LUNCH LESSONS

Best Health - - NEWS -

Even if you were (or are) the master of the kids’ school lunches, you could prob­a­bly still use some ad­vice on pack­ing your own mid­day meal. We asked Cana­dian di­eti­tian Rose Reis­man for her tips on mak­ing the ul­ti­mate grown-up lunch to go.

What’s the big­gest mis­take we make when it comes to pack­ing a lunch?

We don’t pack enough of the right foods, which can mean that blood su­gar lev­els rise and fall later in the day, lead­ing to hunger, fa­tigue and lack of con­cen­tra­tion. The key is hav­ing a bal­ance of lean pro­tein, whole grains, lower-fat dairy and fruits and veg­eta­bles. This is true for kids and adults alike.

What are your best tips for a de­li­cious and nu­tri­tious lunch?

Dou­ble up when you are mak­ing din­ner so you have sim­ple, ready-to-go lunches for the up­com­ing days. Ro­tat­ing your lunch reper­toire is im­por­tant be­cause fast food will look more ap­peal­ing if you’re pack­ing that same old turkey sand­wich ev­ery day. And don’t for­get to in­clude mid-morn­ing and mid-af­ter­noon snacks, like plain yo­gurt and fruit or an ounce of cheese with a hand­ful of nuts – these will keep you feel­ing full un­til your next meal.

Is there any­thing we should keep in mind about food stor­age?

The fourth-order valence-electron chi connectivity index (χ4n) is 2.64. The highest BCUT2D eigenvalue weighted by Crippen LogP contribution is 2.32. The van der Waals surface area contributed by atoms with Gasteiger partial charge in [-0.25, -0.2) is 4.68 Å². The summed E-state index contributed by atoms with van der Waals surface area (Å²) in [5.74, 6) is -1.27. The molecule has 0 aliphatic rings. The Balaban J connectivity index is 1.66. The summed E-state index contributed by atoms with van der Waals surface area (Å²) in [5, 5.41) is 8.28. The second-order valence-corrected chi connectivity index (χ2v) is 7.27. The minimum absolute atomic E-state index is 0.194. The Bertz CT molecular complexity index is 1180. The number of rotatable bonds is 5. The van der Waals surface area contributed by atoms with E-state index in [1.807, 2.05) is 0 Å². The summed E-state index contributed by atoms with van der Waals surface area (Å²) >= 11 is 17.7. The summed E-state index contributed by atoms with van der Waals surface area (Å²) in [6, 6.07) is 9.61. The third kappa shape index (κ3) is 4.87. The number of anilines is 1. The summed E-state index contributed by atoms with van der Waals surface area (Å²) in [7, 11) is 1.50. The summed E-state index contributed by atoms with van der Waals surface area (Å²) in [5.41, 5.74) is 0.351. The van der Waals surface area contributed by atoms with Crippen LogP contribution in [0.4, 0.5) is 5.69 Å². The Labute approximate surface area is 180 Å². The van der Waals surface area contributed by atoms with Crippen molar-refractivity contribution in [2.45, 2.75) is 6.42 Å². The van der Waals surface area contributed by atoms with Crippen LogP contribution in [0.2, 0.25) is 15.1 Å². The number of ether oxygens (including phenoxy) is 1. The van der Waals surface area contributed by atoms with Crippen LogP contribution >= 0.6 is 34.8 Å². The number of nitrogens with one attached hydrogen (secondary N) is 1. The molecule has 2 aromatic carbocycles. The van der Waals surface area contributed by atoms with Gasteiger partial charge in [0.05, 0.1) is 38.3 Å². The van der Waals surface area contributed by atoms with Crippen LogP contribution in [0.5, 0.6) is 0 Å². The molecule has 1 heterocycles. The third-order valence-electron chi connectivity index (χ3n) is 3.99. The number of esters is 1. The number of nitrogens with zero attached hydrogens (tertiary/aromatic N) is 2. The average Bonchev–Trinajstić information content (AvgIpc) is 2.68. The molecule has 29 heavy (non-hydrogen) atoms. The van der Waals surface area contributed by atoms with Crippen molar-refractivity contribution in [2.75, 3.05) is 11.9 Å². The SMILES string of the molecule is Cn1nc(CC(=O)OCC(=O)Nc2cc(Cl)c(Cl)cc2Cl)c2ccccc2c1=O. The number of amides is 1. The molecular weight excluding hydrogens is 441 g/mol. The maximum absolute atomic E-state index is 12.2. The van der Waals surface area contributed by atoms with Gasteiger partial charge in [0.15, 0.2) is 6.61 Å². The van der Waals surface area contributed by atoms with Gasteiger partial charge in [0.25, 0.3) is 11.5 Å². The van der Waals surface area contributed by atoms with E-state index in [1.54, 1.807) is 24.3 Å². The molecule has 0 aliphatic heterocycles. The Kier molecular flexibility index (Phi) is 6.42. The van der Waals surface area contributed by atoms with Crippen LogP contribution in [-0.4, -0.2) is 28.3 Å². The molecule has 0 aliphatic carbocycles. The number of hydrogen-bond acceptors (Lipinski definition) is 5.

Make sure you’ve got enough ice packs for your com­mute, and re­frig­er­ate your lunch, if pos­si­ble, once you get to work. An­i­mal pro­tein, dairy prod­ucts and mayo-based items should be kept cool at 40°F or lower. Also, use glass or oven­proof op­tions for when you need to re­heat your meal. Never put a plas­tic con­tainer in the mi­crowave un­less it’s BPA-free. U.S. food writer Larry Olm­sted does dou­ble duty in this book. First he ex­poses “fake foods” we un­wit­tingly en­counter ev­ery day, in­clud­ing cof­fee, olive oil and cheese, and then, in a help­ful turn, he pro­vides tips on how to rec­og­nize and savour “real foods.” Read this be­fore eat­ing another thing!

TRUDEAU MAI­SON FUEL SALAD ON THE GO, ž˜Ÿ

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